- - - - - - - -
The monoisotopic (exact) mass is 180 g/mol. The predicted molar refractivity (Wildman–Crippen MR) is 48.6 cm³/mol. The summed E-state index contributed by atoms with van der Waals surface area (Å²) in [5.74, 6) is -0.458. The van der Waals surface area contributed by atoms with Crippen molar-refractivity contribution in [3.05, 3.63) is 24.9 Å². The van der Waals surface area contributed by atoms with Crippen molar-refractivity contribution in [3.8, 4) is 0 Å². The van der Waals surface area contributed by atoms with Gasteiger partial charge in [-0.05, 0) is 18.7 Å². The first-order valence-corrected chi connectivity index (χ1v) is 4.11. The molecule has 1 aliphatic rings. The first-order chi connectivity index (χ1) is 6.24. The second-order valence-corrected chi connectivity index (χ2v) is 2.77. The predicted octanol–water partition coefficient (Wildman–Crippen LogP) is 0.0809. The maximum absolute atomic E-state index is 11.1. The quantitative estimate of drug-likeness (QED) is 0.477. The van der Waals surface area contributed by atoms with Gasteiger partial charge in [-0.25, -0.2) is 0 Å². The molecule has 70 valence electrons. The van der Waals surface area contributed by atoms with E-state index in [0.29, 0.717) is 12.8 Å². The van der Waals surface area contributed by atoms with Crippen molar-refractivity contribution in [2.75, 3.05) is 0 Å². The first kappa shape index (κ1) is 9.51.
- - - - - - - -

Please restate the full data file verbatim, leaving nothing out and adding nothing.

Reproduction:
The monoisotopic (exact) mass is 180 g/mol. The predicted molar refractivity (Wildman–Crippen MR) is 48.6 cm³/mol. The summed E-state index contributed by atoms with van der Waals surface area (Å²) in [5.74, 6) is -0.458. The van der Waals surface area contributed by atoms with Crippen molar-refractivity contribution in [3.05, 3.63) is 24.9 Å². The van der Waals surface area contributed by atoms with Crippen molar-refractivity contribution in [3.8, 4) is 0 Å². The van der Waals surface area contributed by atoms with Gasteiger partial charge in [-0.05, 0) is 18.7 Å². The first-order valence-corrected chi connectivity index (χ1v) is 4.11. The molecule has 1 aliphatic rings. The first-order chi connectivity index (χ1) is 6.24. The second-order valence-corrected chi connectivity index (χ2v) is 2.77. The predicted octanol–water partition coefficient (Wildman–Crippen LogP) is 0.0809. The maximum absolute atomic E-state index is 11.1. The quantitative estimate of drug-likeness (QED) is 0.477. The van der Waals surface area contributed by atoms with Gasteiger partial charge in [-0.25, -0.2) is 0 Å². The molecule has 70 valence electrons. The van der Waals surface area contributed by atoms with E-state index in [0.29, 0.717) is 12.8 Å². The van der Waals surface area contributed by atoms with Crippen molar-refractivity contribution in [2.75, 3.05) is 0 Å². The first kappa shape index (κ1) is 9.51.